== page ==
An estimated 50% of all American adults could now be identified as having high blood pressure, due to the new guidelines set forth by both the American Heart Association and the American College of Cardiology. This article will cover these recent modifications in more detail.
Q: How do I know if I have high blood pressure?
High blood pressure is known as a silent disease because it rarely produces any noticeable symptoms. That’s why it’s important to get your blood pressure checked regularly.
Recently the American Heart Association and the American College of Cardiology changed the guidelines for what’s considered high blood pressure. Previously, the threshold was set at 140/90 mm Hg; it has now been lowered to 130/80 mm Hg. That means nearly half of all adults in the United States have high blood pressure.
The top number on the reading refers to systolic blood pressure, or SBP, which is the pressure on the blood vessels when the heart contracts. The lower number refers to diastolic blood pressure, or DBP, which is the pressure on the blood vessels when the heart relaxes.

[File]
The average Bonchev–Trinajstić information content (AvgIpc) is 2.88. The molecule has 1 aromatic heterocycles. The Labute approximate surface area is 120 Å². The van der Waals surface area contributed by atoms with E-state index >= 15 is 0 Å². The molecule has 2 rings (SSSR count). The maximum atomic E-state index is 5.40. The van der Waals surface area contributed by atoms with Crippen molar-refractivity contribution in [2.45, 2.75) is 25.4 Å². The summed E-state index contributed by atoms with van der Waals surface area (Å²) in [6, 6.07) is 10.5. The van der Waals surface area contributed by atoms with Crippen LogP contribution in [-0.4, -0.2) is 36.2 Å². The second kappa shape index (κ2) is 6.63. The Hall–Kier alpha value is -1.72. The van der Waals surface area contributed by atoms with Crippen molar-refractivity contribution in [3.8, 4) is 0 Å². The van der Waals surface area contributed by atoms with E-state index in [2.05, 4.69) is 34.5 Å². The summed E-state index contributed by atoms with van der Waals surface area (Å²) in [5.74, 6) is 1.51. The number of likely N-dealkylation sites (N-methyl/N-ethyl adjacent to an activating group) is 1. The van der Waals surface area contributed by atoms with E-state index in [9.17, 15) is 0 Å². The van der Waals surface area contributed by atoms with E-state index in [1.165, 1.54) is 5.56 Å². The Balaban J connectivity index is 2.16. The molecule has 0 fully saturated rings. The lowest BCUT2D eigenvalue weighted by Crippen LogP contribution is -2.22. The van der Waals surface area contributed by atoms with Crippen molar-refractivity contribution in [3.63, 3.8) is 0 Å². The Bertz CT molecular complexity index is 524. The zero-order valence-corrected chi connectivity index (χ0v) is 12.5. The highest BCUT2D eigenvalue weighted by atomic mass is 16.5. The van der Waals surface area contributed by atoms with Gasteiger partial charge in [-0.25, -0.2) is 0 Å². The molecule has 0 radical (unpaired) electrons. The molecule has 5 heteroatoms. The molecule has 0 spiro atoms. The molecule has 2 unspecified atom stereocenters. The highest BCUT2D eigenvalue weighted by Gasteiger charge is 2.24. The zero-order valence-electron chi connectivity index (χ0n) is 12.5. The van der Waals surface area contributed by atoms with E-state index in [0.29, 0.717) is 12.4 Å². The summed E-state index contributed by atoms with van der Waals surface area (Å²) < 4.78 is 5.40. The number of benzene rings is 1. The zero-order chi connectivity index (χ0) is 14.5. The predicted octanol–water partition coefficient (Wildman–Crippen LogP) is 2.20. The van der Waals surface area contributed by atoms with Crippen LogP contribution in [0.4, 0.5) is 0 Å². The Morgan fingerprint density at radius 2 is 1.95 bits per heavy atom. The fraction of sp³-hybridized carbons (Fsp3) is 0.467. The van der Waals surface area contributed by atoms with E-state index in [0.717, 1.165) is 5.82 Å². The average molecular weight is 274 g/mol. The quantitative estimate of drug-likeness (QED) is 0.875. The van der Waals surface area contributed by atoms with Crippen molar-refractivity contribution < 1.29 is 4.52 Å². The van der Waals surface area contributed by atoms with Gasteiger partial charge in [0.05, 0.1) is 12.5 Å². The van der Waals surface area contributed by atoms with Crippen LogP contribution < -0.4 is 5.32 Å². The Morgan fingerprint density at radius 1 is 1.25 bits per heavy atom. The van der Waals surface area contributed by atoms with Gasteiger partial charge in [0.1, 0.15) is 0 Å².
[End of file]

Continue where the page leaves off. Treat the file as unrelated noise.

Under the new guidelines, a person’s blood pressure is considered:
- Normal if SBP is less than 120 mm Hg and DBP is less than 80 mm Hg.
- Elevated if SBP is between 120-129 mm Hg and DBP is less than 80 mm Hg.
- Hypertensive (stage 1) if SBP is between 130-139 mm Hg or DBP is 80-89 mm Hg.
- Hypertensive (stage 2) if SBP is 140 mm Hg or higher or DBP is 90 mm Hg or higher.
Why the change? A study sponsored by the National Heart, Lung and Blood Institute examined 9,300 people over age 50 who were at high risk for heart disease. Results showed the occurrence of heart attacks, heart failure and stroke fell by one-third in those who sought to lower their SBP to 120 mm Hg. What’s more, the rate of deaths among this same group fell by nearly one-quarter.
So, what should you do if your blood pressure is in the high range? First, doctors recommend making lifestyle changes that can help prevent complications down the road. Eating a heart-healthy diet, exercising more, reducing stress and consuming less alcohol can all reduce your blood pressure and risk of heart disease. See your primary care provider to determine the treatment plan that is right for you.